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How Kids Who Play Instruments Benefit

by
author image Sara Ipatenco
Sara Ipatenco has taught writing, health and nutrition. She started writing in 2007 and has been published in Teaching Tolerance magazine. Ipatenco holds a bachelor's degree and a master's degree in education, both from the University of Denver.
How Kids Who Play Instruments Benefit
Your child will benefit in many ways from learning to play a musical instrument. Photo Credit hands playing string instrument music image by Paul Retherford from Fotolia.com

A music curriculum is an important component of a well-rounded education, writes Stephanie Stein Crease, author of "Music Lessons: Guide Your Child to Play a Musical Instrument (and Enjoy It!)." When your child plays a musical instrument, he benefits from mastering a new skill through exposure to many different types of music. Your child will receive the multiple benefits of becoming musically talented no matter what instrument he chooses. Encourage your child to practice his own selections of music so he truly enjoys the experience and gains the most from it.

Increases Self-Esteem

According to Beth Luey and Stella Saperstein, authors of "The Harmonious Child: Every Parent's Guide to Musical Instruments, Teachers, and Lessons," learning to play a musical instrument boosts your child's self-esteem as she masters a new skill. When your child plays an instrument of her choice, whether she is a beginner or an expert, she experiences the sensation of doing something entertaining for herself and others. As she learns additional skills that allow her to play well, her self-esteem will increase as she discovers that she is able to reproduce musical selections on her instrument.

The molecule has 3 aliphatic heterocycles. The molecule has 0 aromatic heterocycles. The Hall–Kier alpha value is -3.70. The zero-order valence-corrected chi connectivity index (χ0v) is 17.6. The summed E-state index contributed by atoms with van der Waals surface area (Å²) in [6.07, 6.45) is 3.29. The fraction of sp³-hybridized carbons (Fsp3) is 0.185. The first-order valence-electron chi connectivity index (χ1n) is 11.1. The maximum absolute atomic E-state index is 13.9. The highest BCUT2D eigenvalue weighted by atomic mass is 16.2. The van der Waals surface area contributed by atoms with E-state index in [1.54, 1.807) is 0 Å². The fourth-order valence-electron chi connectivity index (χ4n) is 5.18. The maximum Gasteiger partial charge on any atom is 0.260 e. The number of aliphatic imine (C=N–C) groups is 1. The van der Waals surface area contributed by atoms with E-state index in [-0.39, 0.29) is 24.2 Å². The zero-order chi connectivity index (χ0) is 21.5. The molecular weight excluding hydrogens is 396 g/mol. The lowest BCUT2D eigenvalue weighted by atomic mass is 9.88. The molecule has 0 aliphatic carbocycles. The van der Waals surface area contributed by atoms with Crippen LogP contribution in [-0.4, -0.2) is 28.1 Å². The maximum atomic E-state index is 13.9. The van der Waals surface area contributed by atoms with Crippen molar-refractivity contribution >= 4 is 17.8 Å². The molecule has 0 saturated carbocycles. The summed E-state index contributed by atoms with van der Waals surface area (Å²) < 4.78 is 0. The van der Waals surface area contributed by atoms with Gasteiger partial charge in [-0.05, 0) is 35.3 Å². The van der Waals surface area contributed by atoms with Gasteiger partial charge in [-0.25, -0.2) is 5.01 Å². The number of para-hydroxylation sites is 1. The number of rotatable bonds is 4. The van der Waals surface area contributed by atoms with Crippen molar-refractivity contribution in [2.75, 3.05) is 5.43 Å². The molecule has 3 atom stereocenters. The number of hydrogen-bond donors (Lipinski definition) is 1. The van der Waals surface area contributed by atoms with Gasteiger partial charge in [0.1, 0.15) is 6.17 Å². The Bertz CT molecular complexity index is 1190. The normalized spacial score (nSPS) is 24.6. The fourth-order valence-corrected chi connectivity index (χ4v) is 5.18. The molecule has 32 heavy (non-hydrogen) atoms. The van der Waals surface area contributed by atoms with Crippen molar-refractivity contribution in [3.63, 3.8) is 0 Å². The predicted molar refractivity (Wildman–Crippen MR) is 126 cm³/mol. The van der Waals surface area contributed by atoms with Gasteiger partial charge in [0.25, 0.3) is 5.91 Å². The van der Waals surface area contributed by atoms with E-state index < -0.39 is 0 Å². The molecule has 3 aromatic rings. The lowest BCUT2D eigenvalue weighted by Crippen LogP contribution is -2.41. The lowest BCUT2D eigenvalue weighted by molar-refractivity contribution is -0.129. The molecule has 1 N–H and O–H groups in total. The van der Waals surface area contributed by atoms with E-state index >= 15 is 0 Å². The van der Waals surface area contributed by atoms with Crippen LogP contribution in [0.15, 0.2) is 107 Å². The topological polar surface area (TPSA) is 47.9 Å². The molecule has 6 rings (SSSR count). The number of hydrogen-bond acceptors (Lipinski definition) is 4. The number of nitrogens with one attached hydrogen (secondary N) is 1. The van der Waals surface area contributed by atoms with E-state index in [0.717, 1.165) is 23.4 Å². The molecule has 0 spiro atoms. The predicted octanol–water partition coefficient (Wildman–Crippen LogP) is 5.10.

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Enhances Learning

Luey and Saperstein write that playing a musical instrument can help boost your child's academic performance in the classroom. When learning to play a musical instrument, your child is exposed to rhythm and counting that can help him improve his understanding of many different subjects, particularly the concepts presented in mathematics. Music can also improve your child's study skills, attention to detail and ability to memorize and repeat important facts.

Promotes Community

When your child plays an instrument, chances are she performs with other children who are both older and younger than she is. Crease reports that playing music as a group builds a sense of community and enables your child to feel as if she belongs to something bigger than herself. Working on playing music in harmony with other children will help your child learn about working as a team and will motivate her to work harder so she does not let her peers down. Cooperating for the purpose of a common goal is a skill that children need as they get older and playing a musical instrument is a powerful way to show your child the value of cooperating with others.

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References

  • "Music Lessons: Guide Your Child to Play a Musical Instrument (and Enjoy It!)"; Stephanie Stein Crease; 2006
  • "The Harmonious Child: Every Parent's Guide to Musical Instruments, Teachers, and Lessons"; Beth Luey and Stella Saperstein; 2003
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